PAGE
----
means for assigning each of a plurality of I/O access requests to an I/O device into one of two I/O access request categories;
means for assigning each of a plurality of I/O slots within said I/O device into one of two I/O slot categories;
means for allowing slots belonging to a first of said two I/O slot categories to receive I/O access requests belonging only to a first of said two I/O access request categories; and
means for allowing slots belonging to a second of said two I/O slot categories to receive I/O access requests belonging to said first and a second of said two I/O access request categories, wherein I/O access requests from said first and second of said two I/O access request categories are dispatched to a slot belonging to said second of said two I/O slot categories in a round robin fashion.
10. The computer system of claim 9, wherein said I/O device is a direct access storage device.
11. The computer system of claim 9, wherein said first of said two I/O access request categories includes high priority I/O access requests, and said second of said two I/O access request categories includes low priority I/O access requests.
12. The computer system of claim 11, wherein said first of said two I/O slot categories includes high priority I/O slots, and said second of said two I/O slot categories includes low priority I/O slots.
Description
BACKGROUND OF THE INVENTION

1. Technical Field

The present invention relates to direct access storage devices in general, and in particular to input/output operations for direct access storage devices. Still more particularly, the present invention relates to a method for dispatching access requests to a direct access storage device.

2. Description of the Related Art

Within a computer system, a relatively large direct access storage device (DASD) is frequently accessed by various software tasks that are dispatched by application software or operation system. Thus, the speed at which data can be transferred to and/or from the DASD plays a significant role in the overall performance of the computer system.

A software application typically needs to access DASD for reading data from and/or writing data to DASD. During the operation of DASD, sometimes the operating system would want to collect various statistical information from DASD. Quite often the software application and the operating system (collectively referred to as “requesters”) attempt to access DASD at the same time. As such, many computer systems employ scheduling algorithms to arbitrate concurrent DASD access requests that are sent by more than requester. Although some access requests can be considered as low priority access requests, DASD is still required to service those kind of access requests. Thus, in many instances, it is very difficult for a scheduling algorithm to adequately balance the competing interests between the performance of the software application executing on the computer system and the required housekeeping tasks maintained by the operating system. Whenever the above-mentioned two competing interests are not optimally balanced, the performance of the overall computer system suffers. Consequently, it would be desirable to provide an improved method for dispatching input/output access requests to DASD.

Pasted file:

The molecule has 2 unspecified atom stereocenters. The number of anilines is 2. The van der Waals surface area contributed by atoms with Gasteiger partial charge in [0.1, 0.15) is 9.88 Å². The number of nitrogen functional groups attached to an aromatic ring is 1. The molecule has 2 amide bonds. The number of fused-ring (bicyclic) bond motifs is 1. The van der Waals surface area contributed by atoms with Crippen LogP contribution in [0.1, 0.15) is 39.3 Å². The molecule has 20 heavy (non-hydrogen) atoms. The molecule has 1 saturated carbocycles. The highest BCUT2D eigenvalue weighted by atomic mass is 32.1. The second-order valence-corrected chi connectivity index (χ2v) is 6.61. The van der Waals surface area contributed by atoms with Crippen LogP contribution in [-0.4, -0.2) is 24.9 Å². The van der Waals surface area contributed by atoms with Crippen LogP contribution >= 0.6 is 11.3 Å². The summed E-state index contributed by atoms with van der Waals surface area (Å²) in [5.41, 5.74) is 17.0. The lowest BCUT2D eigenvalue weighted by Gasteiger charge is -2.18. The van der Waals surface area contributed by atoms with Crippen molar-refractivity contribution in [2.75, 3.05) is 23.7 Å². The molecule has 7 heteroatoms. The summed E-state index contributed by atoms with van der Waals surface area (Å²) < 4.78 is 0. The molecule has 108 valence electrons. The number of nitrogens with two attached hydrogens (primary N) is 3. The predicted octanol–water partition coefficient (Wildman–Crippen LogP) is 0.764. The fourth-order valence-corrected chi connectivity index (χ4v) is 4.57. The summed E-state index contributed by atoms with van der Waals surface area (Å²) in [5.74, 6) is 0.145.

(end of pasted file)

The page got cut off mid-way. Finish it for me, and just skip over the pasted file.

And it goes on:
SUMMARY OF THE INVENTION

In accordance with a preferred embodiment of the present invention, each of a group of I/O access requests to DASD is assigned into one of at least two I/O access request categories, namely, high priority I/O access requests and low priority I/O access requests. Similarly, each of a group of I/O slots within DASD is assigned into one of at least two I/O slot categories, namely, high priority I/O slots and low priority I/O slots. An I/O access request from a first one of the two I/O access request categories can be sent to any one of the I/O slots. An I/O access request from a second one of the two I/O access request categories can be sent to only a slot belonging to a subset of the two I/O slot categories.

All objects, features, and advantages of the present invention will become apparent in the following detailed written description.

BRIEF DESCRIPTION OF THE DRAWINGS

The invention itself, as well as a preferred mode of use, further objects, and advantages thereof, will best be understood by reference to the following detailed description of an illustrative embodiment when read in conjunction with the accompanying drawings, wherein:

FIG. 1 is a block diagram of a computer system having a direct access storage device, in which a preferred embodiment of the present invention is implemented;

FIG. 2 graphically illustrates various software components within the computer system of FIG. 1, in accordance with a preferred embodiment of the present invention;